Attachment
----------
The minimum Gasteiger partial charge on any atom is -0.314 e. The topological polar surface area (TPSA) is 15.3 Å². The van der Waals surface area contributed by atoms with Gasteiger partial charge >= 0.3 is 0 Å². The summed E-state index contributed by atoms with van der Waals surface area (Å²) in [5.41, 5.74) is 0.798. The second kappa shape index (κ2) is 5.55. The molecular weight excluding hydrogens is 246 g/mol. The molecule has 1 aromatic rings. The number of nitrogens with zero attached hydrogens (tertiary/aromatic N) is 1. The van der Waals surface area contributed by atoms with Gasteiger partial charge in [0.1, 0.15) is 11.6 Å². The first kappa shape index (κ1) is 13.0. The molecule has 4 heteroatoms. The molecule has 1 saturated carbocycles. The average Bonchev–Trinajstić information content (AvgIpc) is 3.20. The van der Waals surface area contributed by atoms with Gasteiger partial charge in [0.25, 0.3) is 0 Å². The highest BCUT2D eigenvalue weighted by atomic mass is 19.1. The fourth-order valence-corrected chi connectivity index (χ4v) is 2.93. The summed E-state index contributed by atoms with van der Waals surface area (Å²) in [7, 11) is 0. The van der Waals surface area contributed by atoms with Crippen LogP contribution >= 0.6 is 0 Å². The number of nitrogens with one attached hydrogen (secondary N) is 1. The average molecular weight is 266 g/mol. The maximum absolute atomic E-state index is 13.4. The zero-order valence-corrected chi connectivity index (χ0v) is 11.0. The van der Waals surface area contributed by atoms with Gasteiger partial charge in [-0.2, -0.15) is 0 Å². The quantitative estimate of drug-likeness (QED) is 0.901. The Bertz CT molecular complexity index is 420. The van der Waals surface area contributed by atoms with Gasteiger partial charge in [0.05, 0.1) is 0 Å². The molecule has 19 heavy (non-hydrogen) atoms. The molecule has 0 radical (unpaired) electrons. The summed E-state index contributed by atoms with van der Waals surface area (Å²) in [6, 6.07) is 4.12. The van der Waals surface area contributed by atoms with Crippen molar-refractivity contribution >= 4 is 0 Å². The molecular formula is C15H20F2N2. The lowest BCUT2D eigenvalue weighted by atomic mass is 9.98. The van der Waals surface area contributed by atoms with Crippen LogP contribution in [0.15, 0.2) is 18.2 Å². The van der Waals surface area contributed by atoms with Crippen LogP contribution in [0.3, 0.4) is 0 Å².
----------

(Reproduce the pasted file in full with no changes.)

The minimum Gasteiger partial charge on any atom is -0.314 e. The topological polar surface area (TPSA) is 15.3 Å². The van der Waals surface area contributed by atoms with Gasteiger partial charge >= 0.3 is 0 Å². The summed E-state index contributed by atoms with van der Waals surface area (Å²) in [5.41, 5.74) is 0.798. The second kappa shape index (κ2) is 5.55. The molecular weight excluding hydrogens is 246 g/mol. The molecule has 1 aromatic rings. The number of nitrogens with zero attached hydrogens (tertiary/aromatic N) is 1. The van der Waals surface area contributed by atoms with Gasteiger partial charge in [0.1, 0.15) is 11.6 Å². The first kappa shape index (κ1) is 13.0. The molecule has 4 heteroatoms. The molecule has 1 saturated carbocycles. The average Bonchev–Trinajstić information content (AvgIpc) is 3.20. The van der Waals surface area contributed by atoms with Gasteiger partial charge in [0.25, 0.3) is 0 Å². The highest BCUT2D eigenvalue weighted by atomic mass is 19.1. The fourth-order valence-corrected chi connectivity index (χ4v) is 2.93. The summed E-state index contributed by atoms with van der Waals surface area (Å²) in [7, 11) is 0. The van der Waals surface area contributed by atoms with Crippen LogP contribution >= 0.6 is 0 Å². The number of nitrogens with one attached hydrogen (secondary N) is 1. The average molecular weight is 266 g/mol. The maximum absolute atomic E-state index is 13.4. The zero-order valence-corrected chi connectivity index (χ0v) is 11.0. The van der Waals surface area contributed by atoms with Gasteiger partial charge in [-0.2, -0.15) is 0 Å². The quantitative estimate of drug-likeness (QED) is 0.901. The Bertz CT molecular complexity index is 420. The van der Waals surface area contributed by atoms with Gasteiger partial charge in [0.05, 0.1) is 0 Å². The molecule has 19 heavy (non-hydrogen) atoms. The molecule has 0 radical (unpaired) electrons. The summed E-state index contributed by atoms with van der Waals surface area (Å²) in [6, 6.07) is 4.12. The van der Waals surface area contributed by atoms with Crippen molar-refractivity contribution >= 4 is 0 Å². The molecular formula is C15H20F2N2. The lowest BCUT2D eigenvalue weighted by atomic mass is 9.98. The van der Waals surface area contributed by atoms with Crippen LogP contribution in [0.15, 0.2) is 18.2 Å². The van der Waals surface area contributed by atoms with Crippen LogP contribution in [0.3, 0.4) is 0 Å².